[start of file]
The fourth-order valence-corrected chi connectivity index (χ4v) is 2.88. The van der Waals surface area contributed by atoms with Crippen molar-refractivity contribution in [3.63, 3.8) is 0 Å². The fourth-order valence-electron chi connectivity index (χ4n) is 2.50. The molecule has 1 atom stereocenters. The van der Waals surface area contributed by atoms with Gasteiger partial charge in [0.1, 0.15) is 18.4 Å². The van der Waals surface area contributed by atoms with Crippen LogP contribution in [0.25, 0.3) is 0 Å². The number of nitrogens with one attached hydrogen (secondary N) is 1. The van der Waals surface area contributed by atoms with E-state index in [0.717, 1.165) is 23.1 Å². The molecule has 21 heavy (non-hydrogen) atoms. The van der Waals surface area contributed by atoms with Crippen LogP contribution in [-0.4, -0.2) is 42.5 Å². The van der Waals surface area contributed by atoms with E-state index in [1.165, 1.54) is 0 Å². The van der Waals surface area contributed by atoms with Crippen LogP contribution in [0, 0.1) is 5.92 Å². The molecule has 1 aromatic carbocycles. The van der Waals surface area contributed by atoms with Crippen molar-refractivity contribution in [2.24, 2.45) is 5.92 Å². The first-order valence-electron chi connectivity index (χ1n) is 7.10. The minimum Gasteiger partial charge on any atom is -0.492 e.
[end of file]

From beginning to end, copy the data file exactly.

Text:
The fourth-order valence-corrected chi connectivity index (χ4v) is 2.88. The van der Waals surface area contributed by atoms with Crippen molar-refractivity contribution in [3.63, 3.8) is 0 Å². The fourth-order valence-electron chi connectivity index (χ4n) is 2.50. The molecule has 1 atom stereocenters. The van der Waals surface area contributed by atoms with Gasteiger partial charge in [0.1, 0.15) is 18.4 Å². The van der Waals surface area contributed by atoms with Crippen LogP contribution in [0.25, 0.3) is 0 Å². The number of nitrogens with one attached hydrogen (secondary N) is 1. The van der Waals surface area contributed by atoms with E-state index in [0.717, 1.165) is 23.1 Å². The molecule has 21 heavy (non-hydrogen) atoms. The van der Waals surface area contributed by atoms with Crippen LogP contribution in [-0.4, -0.2) is 42.5 Å². The van der Waals surface area contributed by atoms with E-state index in [1.165, 1.54) is 0 Å². The van der Waals surface area contributed by atoms with Crippen LogP contribution in [0, 0.1) is 5.92 Å². The molecule has 1 aromatic carbocycles. The van der Waals surface area contributed by atoms with Crippen molar-refractivity contribution in [2.24, 2.45) is 5.92 Å². The first-order valence-electron chi connectivity index (χ1n) is 7.10. The minimum Gasteiger partial charge on any atom is -0.492 e.